Costa Rica- Costa Rican Electricity Institute (ICE)
ICE Watershed Management Units
ICE (the largest company, and until recently, state monopoly for energy generation, processing and distribution) has begun some pilot projects for Payment for Environmental Services (PES) through Fondo Nacional de Financiamiento Forestal (FONAFIFO). One of these is located in Sarapiquí, in the Cariblanco watershed. Before this, ICE’s approach has gone from a neglectful to a direct approach to farmers in the watershed. In the Peñas Blancas watershed, it aims to develop a PES scheme to maintain forest cover and promote reforestation and regeneration of critical areas though agroforestry. The scheme targets ICE’s priority areas and promotes activities that aim at delivering the service ICE is interested in reduced sedimentation. Although it is a tailor-made scheme, independent from the national PES scheme, it will nevertheless involve FONAFIFO when it goes into operation.
Erosion control is a concern in all watersheds where ICE operates, and is addressed in an integrated manner, through various approaches. In the case of the Peñas Blancas watershed, the development of a PES scheme is one of the tools to maintain forest cover and promote reforestation and regeneration of critical areas though agroforestry. The scheme targets ICE’s priority areas and promotes activities that aim to deliver the service ICE is interested in: reduced sedimentation.
Maturity of the initiative
Ongoing. Watershed management units active since 2000 (Reventazon and Penas Blancas watershed, since 2000; Pirris and Sarapiqui watershed units are still conducting diagnostic studies). PES scheme under implementation in Peñas Blancas and Cariblanco watersheds (start date 2007).
Increased pressure for ICE to change its corporate image with respect to environmental and social impacts of its hydroelectric projects. “Due to pressure upon water resources it became necessary to draw up management plans that catered for the needs of all users. ICE was not unaware of this situation and saw the need to head the management of the watershed in which it works, or plans to work in the future.” Previously, all ICE had to consider was the physical and economic viability of its projects.
ICE has recently introduced Environmental Impact Assessment (EIA) plans for some of its new projects. It conducts a diagnostic study to find environmental problems that may affect production, and devises mitigation measures (see Commodity below) - these may or may not include compensation, or a payment. Often ICE's activities include in-kind support for the improvement of infrastructure (rural roads, river channels), cattle waste management techniques, etc. Some of these watershed management activities occur downstream of its dams, as they are mitigation measures for the environmental impacts from the construction and operation of its plants (for example, their fish farming projects).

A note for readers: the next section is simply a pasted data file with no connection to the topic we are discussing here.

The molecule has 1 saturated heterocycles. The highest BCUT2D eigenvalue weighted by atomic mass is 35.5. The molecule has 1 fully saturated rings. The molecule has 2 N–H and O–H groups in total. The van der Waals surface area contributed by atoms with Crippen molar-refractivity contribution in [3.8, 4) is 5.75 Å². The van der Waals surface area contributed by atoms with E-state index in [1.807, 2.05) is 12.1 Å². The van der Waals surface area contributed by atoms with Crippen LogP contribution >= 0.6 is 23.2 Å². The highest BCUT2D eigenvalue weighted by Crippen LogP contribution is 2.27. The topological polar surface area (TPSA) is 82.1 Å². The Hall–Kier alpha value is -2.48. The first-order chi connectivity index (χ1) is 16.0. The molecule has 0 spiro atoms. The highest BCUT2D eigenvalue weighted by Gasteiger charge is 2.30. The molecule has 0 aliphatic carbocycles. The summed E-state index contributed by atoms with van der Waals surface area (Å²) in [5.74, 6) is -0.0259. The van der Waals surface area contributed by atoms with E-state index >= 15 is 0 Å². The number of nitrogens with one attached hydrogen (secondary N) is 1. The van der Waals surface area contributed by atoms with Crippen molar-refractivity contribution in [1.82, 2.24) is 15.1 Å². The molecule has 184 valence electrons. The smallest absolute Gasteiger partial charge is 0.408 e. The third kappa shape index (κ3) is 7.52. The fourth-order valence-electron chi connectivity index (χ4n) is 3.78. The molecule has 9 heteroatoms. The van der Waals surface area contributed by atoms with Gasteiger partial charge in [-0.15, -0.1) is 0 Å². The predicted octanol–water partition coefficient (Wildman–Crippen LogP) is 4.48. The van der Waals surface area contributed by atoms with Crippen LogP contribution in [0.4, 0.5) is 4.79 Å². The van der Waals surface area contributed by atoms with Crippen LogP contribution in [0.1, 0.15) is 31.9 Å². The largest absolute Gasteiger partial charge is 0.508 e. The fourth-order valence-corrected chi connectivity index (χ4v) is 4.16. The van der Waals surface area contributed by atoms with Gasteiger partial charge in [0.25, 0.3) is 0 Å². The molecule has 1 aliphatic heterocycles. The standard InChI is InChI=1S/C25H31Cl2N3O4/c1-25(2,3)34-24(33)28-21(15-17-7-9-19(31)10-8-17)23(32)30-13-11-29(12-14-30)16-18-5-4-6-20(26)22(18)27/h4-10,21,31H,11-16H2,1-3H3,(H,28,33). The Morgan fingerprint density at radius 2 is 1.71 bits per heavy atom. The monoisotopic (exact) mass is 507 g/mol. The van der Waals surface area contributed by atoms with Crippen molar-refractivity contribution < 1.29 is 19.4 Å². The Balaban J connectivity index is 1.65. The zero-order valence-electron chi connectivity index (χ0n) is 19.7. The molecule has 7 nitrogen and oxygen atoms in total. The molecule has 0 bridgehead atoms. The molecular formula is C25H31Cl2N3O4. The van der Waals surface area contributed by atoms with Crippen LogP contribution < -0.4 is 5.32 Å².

Watershed areas above the company’s dams that are responsible for the sedimentation, for example in:
i) Penas Blancas, small pasture plots along the river, just above the dam;
ii) Reventazon, high pressure on the soil though intensive cattle and dairy activities and coffee, sugar cane, cocoa and banana plantations. This means that ICE works primarily with small and medium farmers, but in some cases also with large landowners, or private reserves (as in the case of Peñas Blancas).
The ICE, which produces 98 per cent of the electric energy used in the country, 70 per cent of which is hydroelectricity.
ICE deals directly with farmers through its watershed management units, providing technical support and forestry regencies. Payments are to be processed through FONAFIFO’s national system.
FONAFIFO will still be involved as facilitator for the legal/official procedures. FUNDECOR was also highly involved in initial negotiations with ICE. In Cariblanco ICE deals directly with farmers for provision of technical and forestry regencies through its watershed management units.
Sedimentation reduction and regulation of flows.
- Improved-management practices: agro-conservation, i.e. organic agriculture; soil conservation practices to increase soil fertility; conservation and management of vegetation cover to improve soil stability and water storage (increase of quantity and quality of water); diversification of crops (permanent crops, agroforestry) to increase vegetation cover and diversify income sources; installation of biodigesters to convert animal effluent.
- Reforestation for commercial purposes
- Rehabilitation of degraded areas, through reforestation and suitable land use options
The activities vary in the different watersheds.
In Penas Blancas the Forestry Unit supports activities to maintain forest cover and rehabilitate critical areas through natural regeneration and reforestation with native species (for protection of the soil, timber or food - either fruits for human or animal use, including wildlife, or fodder for cattle).